Protected species must always be considered when tree felling or hedgerow removal is planned. A European Protected Species (EPS) mitigation licence may be required by Natural England under The Conservation of Habitats & Species Regulations (2017) if felling could affect any relevant species. If protected species are discovered during tree felling work, the work should stop and Natural England must be contacted.

Trees in Conservation Areas

The LPA must be notified six weeks before work on trees in conservation areas is carried out by submission of a Section 211 Notice, unless an exception applies. Section 211 only applies to trees in conservation areas that are not protected by a TPO.

The planning authority can respond to a Section 211 Notice in three ways: it can create a TPO if this is justified; it can decide not to impose a TPO and inform the notice giver that works can go ahead or it can decide not to make a TPO and allow the six week notice period to end. The works can go ahead following expiry of the six week notice period or earlier with planning authority consent; works must be carried out within two years of the date of the notice.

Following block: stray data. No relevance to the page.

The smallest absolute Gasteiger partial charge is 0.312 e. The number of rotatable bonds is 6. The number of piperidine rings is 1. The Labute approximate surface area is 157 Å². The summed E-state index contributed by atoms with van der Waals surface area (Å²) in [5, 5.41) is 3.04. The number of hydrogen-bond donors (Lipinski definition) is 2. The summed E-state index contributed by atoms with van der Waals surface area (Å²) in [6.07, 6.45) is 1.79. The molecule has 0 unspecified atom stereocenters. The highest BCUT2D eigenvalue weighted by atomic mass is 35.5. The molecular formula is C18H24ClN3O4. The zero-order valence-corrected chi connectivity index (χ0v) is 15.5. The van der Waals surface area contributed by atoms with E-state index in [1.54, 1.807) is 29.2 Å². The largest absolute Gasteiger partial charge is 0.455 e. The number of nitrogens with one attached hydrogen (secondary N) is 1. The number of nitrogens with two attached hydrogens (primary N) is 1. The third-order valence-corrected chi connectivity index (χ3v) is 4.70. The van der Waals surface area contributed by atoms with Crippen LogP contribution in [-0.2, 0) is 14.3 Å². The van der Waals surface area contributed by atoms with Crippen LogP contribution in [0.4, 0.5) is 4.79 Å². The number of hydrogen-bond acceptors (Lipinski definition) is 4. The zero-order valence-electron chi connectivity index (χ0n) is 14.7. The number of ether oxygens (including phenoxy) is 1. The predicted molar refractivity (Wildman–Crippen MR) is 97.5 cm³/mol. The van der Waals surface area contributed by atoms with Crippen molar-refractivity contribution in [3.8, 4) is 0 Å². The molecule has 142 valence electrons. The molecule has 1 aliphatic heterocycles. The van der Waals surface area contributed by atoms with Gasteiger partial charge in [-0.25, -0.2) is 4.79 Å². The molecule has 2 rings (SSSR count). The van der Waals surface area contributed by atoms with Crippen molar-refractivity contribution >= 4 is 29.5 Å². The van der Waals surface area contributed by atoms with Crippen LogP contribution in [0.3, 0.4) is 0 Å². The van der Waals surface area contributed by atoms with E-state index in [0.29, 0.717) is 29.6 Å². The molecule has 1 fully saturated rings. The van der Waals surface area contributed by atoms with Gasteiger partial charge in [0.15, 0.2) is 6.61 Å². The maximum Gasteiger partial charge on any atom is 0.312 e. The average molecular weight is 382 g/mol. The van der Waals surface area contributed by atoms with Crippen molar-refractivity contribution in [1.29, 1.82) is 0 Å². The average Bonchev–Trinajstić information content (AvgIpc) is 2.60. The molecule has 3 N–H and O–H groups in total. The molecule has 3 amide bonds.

To fell trees in a Site of Special Scientific Interest (SSSI), a felling licence must be applied for and a supplementary Notice of Operations giving details of how the SSSI will be protected during the work must be completed. Felling trees near an ancient monument may require scheduled monument consent.

Relevant Legislation

The Forestry Act 1967 has powers to control the felling of trees; in addition, regard must be given to:

The Environmental Impact Assessment (Forestry) (England and Wales) Regulations 1999 which control tree felling in certain circumstances including converting the land to another land use.

The Wildlife & Countryside Act 1981 which states that it is an offence to intentionally damage nests or damage or disturb places of shelter for any protected species.